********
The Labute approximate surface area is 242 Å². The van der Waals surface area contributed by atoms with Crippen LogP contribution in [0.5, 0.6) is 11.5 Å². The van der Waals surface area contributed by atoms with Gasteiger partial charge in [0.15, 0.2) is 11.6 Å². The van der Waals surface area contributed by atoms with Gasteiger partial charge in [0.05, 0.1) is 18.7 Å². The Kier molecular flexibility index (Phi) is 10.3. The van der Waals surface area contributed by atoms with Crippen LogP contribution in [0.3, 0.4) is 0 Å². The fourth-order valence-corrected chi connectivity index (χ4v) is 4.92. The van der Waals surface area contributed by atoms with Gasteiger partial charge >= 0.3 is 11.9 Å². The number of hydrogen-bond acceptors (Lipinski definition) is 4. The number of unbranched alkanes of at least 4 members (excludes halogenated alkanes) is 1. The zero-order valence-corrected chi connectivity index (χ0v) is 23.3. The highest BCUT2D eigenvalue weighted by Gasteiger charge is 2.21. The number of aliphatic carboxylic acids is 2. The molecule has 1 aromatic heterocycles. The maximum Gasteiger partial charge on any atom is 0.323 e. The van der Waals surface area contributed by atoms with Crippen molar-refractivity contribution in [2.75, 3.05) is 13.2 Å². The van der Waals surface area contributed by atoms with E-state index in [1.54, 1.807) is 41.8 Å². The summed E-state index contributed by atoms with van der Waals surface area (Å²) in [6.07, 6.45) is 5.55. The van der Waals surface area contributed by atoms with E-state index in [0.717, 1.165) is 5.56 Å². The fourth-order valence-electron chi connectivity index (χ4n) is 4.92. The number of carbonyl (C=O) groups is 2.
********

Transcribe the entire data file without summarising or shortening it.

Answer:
The Labute approximate surface area is 242 Å². The van der Waals surface area contributed by atoms with Crippen LogP contribution in [0.5, 0.6) is 11.5 Å². The van der Waals surface area contributed by atoms with Gasteiger partial charge in [0.15, 0.2) is 11.6 Å². The van der Waals surface area contributed by atoms with Gasteiger partial charge in [0.05, 0.1) is 18.7 Å². The Kier molecular flexibility index (Phi) is 10.3. The van der Waals surface area contributed by atoms with Crippen LogP contribution in [0.3, 0.4) is 0 Å². The fourth-order valence-corrected chi connectivity index (χ4v) is 4.92. The van der Waals surface area contributed by atoms with Gasteiger partial charge >= 0.3 is 11.9 Å². The number of hydrogen-bond acceptors (Lipinski definition) is 4. The number of unbranched alkanes of at least 4 members (excludes halogenated alkanes) is 1. The zero-order valence-corrected chi connectivity index (χ0v) is 23.3. The highest BCUT2D eigenvalue weighted by Gasteiger charge is 2.21. The number of aliphatic carboxylic acids is 2. The molecule has 1 aromatic heterocycles. The maximum Gasteiger partial charge on any atom is 0.323 e. The van der Waals surface area contributed by atoms with Crippen molar-refractivity contribution in [2.75, 3.05) is 13.2 Å². The van der Waals surface area contributed by atoms with E-state index in [1.54, 1.807) is 41.8 Å². The summed E-state index contributed by atoms with van der Waals surface area (Å²) in [6.07, 6.45) is 5.55. The van der Waals surface area contributed by atoms with E-state index in [0.717, 1.165) is 5.56 Å². The fourth-order valence-electron chi connectivity index (χ4n) is 4.92. The number of carbonyl (C=O) groups is 2.